I’ve always admired black and white photographers.
(Or at least photographers who take black and white photos…)
The photo below, however, is a color photograph. It just happened that the scene was black and white.
This photo was taken along a frozen stream in Lancaster County, Nebraska – just north of Lincoln. The surface of the stream was frozen solid enough that I was able to walk on it, but there were a few places where the water beneath the ice was flowing strongly enough that it kept small holes in the ice open. This image shows a portion of the edge of one of those holes. (The hole was probably 2 or 3 feet in diameter.)
Because the water was flowing fairly fast, it splashed periodically, and those splashes – and subsequent drips – created stalactites of ice from the flat roof of ice over the water. There were several holes with similar formations, but this was the most dramatic of the stalactites.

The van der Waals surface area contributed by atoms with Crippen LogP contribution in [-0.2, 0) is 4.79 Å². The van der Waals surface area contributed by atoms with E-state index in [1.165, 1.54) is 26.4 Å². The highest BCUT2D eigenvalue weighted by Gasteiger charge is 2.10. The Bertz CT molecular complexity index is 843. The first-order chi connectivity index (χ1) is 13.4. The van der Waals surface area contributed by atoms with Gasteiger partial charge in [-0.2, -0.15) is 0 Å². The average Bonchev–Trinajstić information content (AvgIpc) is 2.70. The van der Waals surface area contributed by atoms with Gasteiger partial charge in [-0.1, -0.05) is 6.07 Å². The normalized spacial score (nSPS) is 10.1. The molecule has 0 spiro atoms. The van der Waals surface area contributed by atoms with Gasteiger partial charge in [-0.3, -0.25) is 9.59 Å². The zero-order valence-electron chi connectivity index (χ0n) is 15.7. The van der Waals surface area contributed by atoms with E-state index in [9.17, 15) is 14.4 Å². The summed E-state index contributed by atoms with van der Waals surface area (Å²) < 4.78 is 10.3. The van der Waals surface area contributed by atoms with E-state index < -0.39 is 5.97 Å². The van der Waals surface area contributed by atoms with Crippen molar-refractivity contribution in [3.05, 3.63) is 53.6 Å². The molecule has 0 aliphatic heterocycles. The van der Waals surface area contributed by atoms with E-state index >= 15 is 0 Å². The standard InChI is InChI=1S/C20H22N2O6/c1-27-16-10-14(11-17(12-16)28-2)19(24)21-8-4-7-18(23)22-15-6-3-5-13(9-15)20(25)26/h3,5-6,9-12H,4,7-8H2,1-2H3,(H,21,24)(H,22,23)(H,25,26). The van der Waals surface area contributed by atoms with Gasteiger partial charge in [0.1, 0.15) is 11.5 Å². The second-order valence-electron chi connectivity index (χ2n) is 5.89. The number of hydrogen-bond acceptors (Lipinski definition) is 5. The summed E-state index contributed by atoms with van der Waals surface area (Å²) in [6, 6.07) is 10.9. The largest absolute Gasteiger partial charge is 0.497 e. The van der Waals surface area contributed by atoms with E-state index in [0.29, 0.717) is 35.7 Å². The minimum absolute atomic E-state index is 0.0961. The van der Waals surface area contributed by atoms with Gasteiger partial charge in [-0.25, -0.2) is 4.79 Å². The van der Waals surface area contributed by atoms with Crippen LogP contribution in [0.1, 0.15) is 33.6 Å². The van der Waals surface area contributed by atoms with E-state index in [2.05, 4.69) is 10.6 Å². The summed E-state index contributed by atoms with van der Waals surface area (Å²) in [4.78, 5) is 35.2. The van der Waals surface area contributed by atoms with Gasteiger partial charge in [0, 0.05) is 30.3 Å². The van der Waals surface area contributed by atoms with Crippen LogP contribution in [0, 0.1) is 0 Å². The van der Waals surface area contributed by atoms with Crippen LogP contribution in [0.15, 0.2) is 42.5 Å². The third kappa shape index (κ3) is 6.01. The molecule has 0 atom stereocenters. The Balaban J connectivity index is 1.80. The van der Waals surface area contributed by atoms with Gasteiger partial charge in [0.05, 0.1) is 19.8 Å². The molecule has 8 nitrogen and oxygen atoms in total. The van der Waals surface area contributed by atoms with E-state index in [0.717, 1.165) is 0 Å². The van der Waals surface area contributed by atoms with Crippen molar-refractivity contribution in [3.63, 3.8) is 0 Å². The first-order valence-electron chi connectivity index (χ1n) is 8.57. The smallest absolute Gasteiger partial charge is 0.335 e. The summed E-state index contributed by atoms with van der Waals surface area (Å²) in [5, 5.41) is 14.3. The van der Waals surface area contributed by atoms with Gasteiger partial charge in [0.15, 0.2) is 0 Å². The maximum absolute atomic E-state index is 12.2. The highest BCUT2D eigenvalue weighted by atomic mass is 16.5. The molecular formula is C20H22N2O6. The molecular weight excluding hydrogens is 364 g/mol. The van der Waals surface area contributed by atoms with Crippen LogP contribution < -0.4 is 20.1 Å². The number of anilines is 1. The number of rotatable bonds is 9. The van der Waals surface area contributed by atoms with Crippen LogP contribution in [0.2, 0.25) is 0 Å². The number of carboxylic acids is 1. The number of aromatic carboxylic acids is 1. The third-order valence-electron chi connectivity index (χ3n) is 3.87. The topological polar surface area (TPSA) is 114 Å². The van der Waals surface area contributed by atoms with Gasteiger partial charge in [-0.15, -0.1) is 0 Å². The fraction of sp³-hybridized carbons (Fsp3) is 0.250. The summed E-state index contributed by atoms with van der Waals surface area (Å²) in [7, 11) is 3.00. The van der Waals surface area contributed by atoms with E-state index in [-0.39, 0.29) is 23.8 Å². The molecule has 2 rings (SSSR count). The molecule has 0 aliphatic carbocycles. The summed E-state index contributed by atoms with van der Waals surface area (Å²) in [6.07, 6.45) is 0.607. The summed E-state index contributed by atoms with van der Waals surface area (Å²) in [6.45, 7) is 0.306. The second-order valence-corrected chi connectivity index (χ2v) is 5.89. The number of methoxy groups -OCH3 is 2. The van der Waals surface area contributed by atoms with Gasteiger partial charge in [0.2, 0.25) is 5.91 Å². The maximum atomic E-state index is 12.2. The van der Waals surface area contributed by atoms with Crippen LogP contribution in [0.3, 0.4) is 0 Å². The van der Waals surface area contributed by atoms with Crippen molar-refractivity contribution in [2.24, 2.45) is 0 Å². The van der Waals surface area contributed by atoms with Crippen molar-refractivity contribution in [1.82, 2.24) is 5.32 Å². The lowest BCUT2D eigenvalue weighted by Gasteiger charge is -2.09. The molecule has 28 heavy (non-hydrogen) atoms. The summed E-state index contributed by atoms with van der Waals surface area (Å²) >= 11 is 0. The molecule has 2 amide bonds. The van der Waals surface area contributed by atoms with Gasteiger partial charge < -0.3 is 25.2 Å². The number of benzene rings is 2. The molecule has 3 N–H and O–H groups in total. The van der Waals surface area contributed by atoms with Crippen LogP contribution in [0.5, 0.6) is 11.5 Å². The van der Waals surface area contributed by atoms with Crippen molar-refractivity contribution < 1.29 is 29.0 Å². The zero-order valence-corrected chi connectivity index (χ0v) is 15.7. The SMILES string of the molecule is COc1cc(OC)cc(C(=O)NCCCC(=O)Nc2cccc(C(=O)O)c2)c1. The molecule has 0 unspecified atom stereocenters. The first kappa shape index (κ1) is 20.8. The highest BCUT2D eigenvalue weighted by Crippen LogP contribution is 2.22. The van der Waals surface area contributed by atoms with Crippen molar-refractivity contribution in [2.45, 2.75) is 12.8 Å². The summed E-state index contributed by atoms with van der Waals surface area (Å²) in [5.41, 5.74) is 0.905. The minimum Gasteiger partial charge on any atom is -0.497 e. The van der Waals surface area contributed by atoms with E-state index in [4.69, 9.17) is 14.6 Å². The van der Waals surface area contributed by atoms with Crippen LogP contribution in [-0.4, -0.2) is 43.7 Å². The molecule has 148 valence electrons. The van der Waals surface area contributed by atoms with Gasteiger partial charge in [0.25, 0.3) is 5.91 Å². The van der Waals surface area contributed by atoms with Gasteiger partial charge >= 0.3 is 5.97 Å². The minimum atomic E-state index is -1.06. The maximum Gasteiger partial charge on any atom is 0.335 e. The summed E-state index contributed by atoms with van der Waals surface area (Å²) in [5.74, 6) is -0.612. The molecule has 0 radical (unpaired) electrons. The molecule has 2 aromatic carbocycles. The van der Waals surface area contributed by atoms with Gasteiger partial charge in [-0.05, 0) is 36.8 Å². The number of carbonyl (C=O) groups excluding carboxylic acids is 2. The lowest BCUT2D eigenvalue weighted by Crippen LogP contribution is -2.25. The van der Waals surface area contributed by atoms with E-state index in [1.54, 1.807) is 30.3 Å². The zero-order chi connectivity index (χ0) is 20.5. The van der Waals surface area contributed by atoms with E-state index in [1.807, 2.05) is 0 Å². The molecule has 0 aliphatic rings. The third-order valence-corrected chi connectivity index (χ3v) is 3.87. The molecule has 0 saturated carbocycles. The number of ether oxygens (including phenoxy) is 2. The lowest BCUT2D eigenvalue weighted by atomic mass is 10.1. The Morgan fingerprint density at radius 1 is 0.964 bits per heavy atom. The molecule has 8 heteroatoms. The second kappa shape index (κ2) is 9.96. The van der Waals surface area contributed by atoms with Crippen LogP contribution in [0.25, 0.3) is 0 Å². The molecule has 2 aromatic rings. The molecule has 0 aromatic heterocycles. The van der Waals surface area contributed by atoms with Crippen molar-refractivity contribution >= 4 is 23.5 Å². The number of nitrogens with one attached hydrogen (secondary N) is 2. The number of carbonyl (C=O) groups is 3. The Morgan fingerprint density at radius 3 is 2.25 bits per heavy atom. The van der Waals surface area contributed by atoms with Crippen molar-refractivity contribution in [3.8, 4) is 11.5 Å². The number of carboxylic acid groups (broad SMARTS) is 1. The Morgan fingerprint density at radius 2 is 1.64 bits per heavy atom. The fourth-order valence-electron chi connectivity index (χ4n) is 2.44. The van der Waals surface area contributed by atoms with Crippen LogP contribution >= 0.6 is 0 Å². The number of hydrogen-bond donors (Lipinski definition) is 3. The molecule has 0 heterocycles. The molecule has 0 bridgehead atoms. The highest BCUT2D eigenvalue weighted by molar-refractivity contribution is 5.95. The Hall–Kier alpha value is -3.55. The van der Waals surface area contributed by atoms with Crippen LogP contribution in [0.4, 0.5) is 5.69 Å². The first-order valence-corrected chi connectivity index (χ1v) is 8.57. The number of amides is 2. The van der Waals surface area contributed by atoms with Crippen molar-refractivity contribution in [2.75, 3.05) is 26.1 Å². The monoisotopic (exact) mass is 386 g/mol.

It was a bright overcast day with high thin clouds that eliminated shadows but still created a well-lit scene. Cameras can only handle a certain range of light from bright to dark, so the degree of contrast between the white ice and the darker water below is what results in the black and white look of this image. I wanted to be sure I captured the details in the bright white ice, but in doing that, the camera was unable to also capture the full range of colors and tones in the much darker water below. As a result, the water shows up in the photo as black. In a delightful bit of serendipity, the glare from the bright sky reflecting on the dark water created some terrific highlights that both break up the dark background behind the ice and show the movement of the water beneath.